Ideas have a strange power over the imagination of people, and once they are charmed by an idea they are willing to give their emotional and economic support to it. The Yathrib pilgrims must have been unhappy and felt insulted by the arrogance of the Qureish, who lorded it over at the Ka'aba. Muhammad challenged the power and glory of the Qureish. The leaders from Yathrib must have sensed a golden opportunity of siding with a charismatic Qureish dissenter like Muhammad. Muhammad was Yathrib's chance to shake off the spiritual-material yoke imposed by the Qureish on the rest of Arabia.
It could not have been mere political calculation that motivated the contingent from Yathrib to invite Muhammad to their city. Yathrib was willing to embrace the new faith of Islam. The leaders of Yathrib have decided to challenge the political and economic supremacy of Mecca by adopting the new ideas implied in Islam. The ballast for political power is provided by intellectual fire. Yahtrib had undertaken an intellectual and spiritual adventure by inviting Muhammad. This would not have been possible if the people of Yathrib were not emotionally satisfied with the existing mode of faith. They were thirsting for fresh spiritual and emotional solace, and Muhammad's teachings seemed to provide them that.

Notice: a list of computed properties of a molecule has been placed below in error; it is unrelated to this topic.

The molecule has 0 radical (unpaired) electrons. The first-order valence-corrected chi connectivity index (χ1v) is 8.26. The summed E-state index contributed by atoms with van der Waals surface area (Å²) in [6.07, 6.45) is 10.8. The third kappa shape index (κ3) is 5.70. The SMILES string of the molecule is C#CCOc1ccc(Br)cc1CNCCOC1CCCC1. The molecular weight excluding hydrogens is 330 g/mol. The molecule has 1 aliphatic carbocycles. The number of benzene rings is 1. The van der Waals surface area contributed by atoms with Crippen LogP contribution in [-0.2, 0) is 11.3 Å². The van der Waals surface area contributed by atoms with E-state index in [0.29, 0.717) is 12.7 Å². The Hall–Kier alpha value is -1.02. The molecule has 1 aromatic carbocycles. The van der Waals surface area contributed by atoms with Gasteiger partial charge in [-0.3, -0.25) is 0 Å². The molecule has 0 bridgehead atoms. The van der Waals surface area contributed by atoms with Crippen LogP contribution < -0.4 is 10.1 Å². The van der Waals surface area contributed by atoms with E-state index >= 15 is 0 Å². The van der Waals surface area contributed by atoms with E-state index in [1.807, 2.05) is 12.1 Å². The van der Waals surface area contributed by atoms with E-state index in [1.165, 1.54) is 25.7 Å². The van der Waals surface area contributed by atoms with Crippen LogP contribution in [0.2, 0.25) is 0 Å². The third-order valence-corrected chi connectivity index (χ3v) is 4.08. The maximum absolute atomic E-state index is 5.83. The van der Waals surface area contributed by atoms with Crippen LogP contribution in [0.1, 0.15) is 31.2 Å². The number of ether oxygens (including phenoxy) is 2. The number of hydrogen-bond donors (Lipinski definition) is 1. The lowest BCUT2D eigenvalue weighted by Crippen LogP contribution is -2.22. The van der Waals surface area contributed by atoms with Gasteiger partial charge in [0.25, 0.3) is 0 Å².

When they invited Muhammad and were wiling to adopt his spiritual ways, the people of Yathrib could not have imagined that Islam would become a triumphant idea in the whole of Arabia, and in large parts of the then known world. The people of Yahtrib were hazarding their future on an untested idea. Muhammad in his lifetime did not succeed in overthrowing the supremacy of the Qureish in Mecca. That happened after his death. Yathrib played a crucial role in providing the much-needed base for Muhammad. The Qureish were forced to reckon with him.
Critics misread Alankrita Shrivastava's "Lipstick Under My Burkha" . It is not about feminism's liberation theology
I was reminded of Paul Haggis' 2004 film, "Crash" when I watched Alankrita Shrivastava's "Lipstick Under My Burkha&qu...
There is plenty to crib about Ashutosh Gowariker-directed Hrithik-Roshan-Pooja Hegde starrer Mohenjo-Daro with uninspiring music by the ove...
Udta Punjab, bad film because it is message-oriented, it is incoherent and loud, and the roles of Shahid Kapoor and Alia Bhatt were superfluousAbhishek Chaubey, the director of Udta Punjab , is part of the new school of film directors from Uttar Pradesh, which includes Tigmanshu Dh...
Eye in the Sky: A war movie with a difference which deals with the dilemmas of killing the enemy and saving the innocentsThis is a British production with a South African director, a top notch British actress Helen Mirren and a top notch British actor Alan Rick...